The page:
Haiti protester shot dead by UN peacekeepers
- 16 November 2010
- From the section Latin America & Caribbean
At least one man has been shot dead in clashes with UN peacekeepers in Haiti.
UN troops fired tear gas to disperse demonstrators who were throwing stones and blocking roads in Cap Haitien.
The protests come amid a continuing cholera epidemic that has killed more than 900 people, but the UN has also linked them to upcoming elections.
UN peacekeepers in Cap Haitien and Hinche were the target of protesters wielding stones and in some cases - the UN says - guns.
Some Haitians have accused peacekeepers from Nepal of introducing cholera to Haiti for the first time in a century.
The UN says it has found no evidence to justify the accusation, but the cholera strain matches a South Asian one.
The Nepalese army said tests had proved that the allegation regarding its personnel was false.
Hundreds of protesters threw stones at UN peacekeepers, set up burning barricades and torched a police station in Cap Haitien.
A demonstrator was shot and killed by a United Nations peacekeeper during an exchange of gunfire in Quartier Morin, on the outskirts of Haiti's second largest city, Cap Haitien, the UN mission said.
"There was a demonstrator who had a weapon and fired at a soldier, and the soldier returned fire in legitimate self-defence," said Minustah (UN mission in Haiti) spokesman Vicenzo Pugliese.
But the AFP news agency quoted a local official, Bimps Noel, as saying the young man had been shot in the back and the protesters had been armed with stones.
There were reports that a second demonstrator had also been shot dead.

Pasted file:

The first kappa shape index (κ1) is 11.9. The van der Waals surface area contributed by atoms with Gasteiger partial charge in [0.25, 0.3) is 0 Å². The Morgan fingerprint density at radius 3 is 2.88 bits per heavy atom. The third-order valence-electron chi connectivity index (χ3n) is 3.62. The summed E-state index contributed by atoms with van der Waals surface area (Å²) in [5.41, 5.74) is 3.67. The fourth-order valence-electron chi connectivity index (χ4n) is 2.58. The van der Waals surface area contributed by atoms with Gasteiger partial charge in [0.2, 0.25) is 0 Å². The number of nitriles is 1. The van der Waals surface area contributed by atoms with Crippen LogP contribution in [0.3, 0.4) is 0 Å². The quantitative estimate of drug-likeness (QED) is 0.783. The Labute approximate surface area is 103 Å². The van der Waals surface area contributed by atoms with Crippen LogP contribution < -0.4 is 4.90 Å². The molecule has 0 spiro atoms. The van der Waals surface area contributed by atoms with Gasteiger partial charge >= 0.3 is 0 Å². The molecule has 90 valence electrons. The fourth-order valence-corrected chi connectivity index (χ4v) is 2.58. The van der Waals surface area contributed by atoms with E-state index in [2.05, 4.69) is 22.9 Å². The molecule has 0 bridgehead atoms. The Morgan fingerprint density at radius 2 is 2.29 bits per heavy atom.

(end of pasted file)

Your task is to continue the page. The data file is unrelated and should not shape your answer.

According to the Associated Press, Haiti Senate President Kelly Bastien told Radio Vision 2000 that a second demonstrator was shot and killed in Cap-Haitien itself, though he did not know who had shot him.
As well as calling for UN peacekeepers to leave Haiti, demonstrators accused the government of "leaving the people to die", the agency reported.
Six UN peacekeepers were injured in the clashes, the UN said. At least 10 local people were also injured.
Protesters also clashed with UN troops from Nepal in the central town of Hinche.
The anger directed at UN peacekeepers was such that it required Haitian police to offer the UN troops protection, a police director in Cap Haitien told Reuters news agency.
"You cannot imagine how difficult it is," Joany Caneus said.
"We don't only have to protect the population, we have to protect UN troops."
The UN blamed the violence on political agitators it said were determined to disrupt presidential and parliamentary elections scheduled for 28 November.
In a statement, it urged the Haitian population "not to allow itself to be manipulated by the enemies of stability and democracy".
There have also been protests against the location of cholera treatment centres, which some people fear will bring the disease into their neighbourhoods.
The UN humanitarian co-ordinator for Haiti, Nigel Fisher, said UN agencies expected a significant increase in the number of cholera cases after a nationwide review.
"It is spreading and we have to try to contain the number of cases and we have to try to contain the number of deaths," Mr Fisher said.
A spokesman for the Nepalese army told the BBC that three tests carried out on its service personnel had shown they were not the source of the cholera outbreak.
Cholera is now present in all 10 of Haiti's provinces.
The worst-affected area remains the central province of Artibonite, where at least 595 people have died.
In Port-au-Prince - which was badly damaged by the earthquake in January - 27 deaths have been recorded, most of them in the slum district of Cite Soleil.
Cholera itself causes diarrhoea and vomiting, leading to severe dehydration. It can kill quickly, but is treated easily through rehydration and antibiotics.